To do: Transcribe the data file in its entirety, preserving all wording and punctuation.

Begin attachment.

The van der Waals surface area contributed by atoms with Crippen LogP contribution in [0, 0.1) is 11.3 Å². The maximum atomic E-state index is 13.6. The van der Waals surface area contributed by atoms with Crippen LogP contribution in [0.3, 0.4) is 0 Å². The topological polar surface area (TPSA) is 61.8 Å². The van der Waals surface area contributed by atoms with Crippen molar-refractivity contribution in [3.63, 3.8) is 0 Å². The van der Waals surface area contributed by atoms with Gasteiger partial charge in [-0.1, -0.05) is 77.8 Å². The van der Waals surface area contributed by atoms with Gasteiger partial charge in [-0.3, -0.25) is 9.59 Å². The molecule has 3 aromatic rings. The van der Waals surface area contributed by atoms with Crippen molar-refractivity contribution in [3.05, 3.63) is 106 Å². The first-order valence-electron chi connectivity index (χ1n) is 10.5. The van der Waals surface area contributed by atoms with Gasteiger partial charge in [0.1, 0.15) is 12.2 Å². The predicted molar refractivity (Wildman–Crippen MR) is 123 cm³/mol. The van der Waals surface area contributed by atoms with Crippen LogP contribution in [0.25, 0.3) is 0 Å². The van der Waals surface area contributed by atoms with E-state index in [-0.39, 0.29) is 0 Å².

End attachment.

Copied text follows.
The van der Waals surface area contributed by atoms with Crippen LogP contribution in [0, 0.1) is 11.3 Å². The maximum atomic E-state index is 13.6. The van der Waals surface area contributed by atoms with Crippen LogP contribution in [0.3, 0.4) is 0 Å². The topological polar surface area (TPSA) is 61.8 Å². The van der Waals surface area contributed by atoms with Crippen molar-refractivity contribution in [3.63, 3.8) is 0 Å². The van der Waals surface area contributed by atoms with Gasteiger partial charge in [-0.1, -0.05) is 77.8 Å². The van der Waals surface area contributed by atoms with Gasteiger partial charge in [-0.3, -0.25) is 9.59 Å². The molecule has 3 aromatic rings. The van der Waals surface area contributed by atoms with Crippen molar-refractivity contribution in [3.05, 3.63) is 106 Å². The first-order valence-electron chi connectivity index (χ1n) is 10.5. The van der Waals surface area contributed by atoms with Gasteiger partial charge in [0.1, 0.15) is 12.2 Å². The predicted molar refractivity (Wildman–Crippen MR) is 123 cm³/mol. The van der Waals surface area contributed by atoms with Crippen LogP contribution in [0.25, 0.3) is 0 Å². The van der Waals surface area contributed by atoms with E-state index in [-0.39, 0.29) is 0 Å².